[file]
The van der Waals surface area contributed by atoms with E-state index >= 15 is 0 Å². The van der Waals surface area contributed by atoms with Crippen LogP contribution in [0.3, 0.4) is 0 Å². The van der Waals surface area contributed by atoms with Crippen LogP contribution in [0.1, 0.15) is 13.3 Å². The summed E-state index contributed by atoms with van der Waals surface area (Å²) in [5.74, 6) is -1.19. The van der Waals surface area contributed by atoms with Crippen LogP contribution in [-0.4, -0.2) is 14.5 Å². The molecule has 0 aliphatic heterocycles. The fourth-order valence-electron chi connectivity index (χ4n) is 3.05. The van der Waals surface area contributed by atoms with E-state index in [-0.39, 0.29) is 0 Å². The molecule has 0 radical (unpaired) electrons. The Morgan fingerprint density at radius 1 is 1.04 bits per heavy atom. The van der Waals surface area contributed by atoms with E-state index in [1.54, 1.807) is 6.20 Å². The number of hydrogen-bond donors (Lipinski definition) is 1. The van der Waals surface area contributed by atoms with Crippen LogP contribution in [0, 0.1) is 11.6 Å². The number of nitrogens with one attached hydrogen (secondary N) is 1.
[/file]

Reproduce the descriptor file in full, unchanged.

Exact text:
The van der Waals surface area contributed by atoms with E-state index >= 15 is 0 Å². The van der Waals surface area contributed by atoms with Crippen LogP contribution in [0.3, 0.4) is 0 Å². The van der Waals surface area contributed by atoms with Crippen LogP contribution in [0.1, 0.15) is 13.3 Å². The summed E-state index contributed by atoms with van der Waals surface area (Å²) in [5.74, 6) is -1.19. The van der Waals surface area contributed by atoms with Crippen LogP contribution in [-0.4, -0.2) is 14.5 Å². The molecule has 0 aliphatic heterocycles. The fourth-order valence-electron chi connectivity index (χ4n) is 3.05. The van der Waals surface area contributed by atoms with E-state index in [-0.39, 0.29) is 0 Å². The molecule has 0 radical (unpaired) electrons. The Morgan fingerprint density at radius 1 is 1.04 bits per heavy atom. The van der Waals surface area contributed by atoms with E-state index in [1.54, 1.807) is 6.20 Å². The number of hydrogen-bond donors (Lipinski definition) is 1. The van der Waals surface area contributed by atoms with Crippen LogP contribution in [0, 0.1) is 11.6 Å². The number of nitrogens with one attached hydrogen (secondary N) is 1.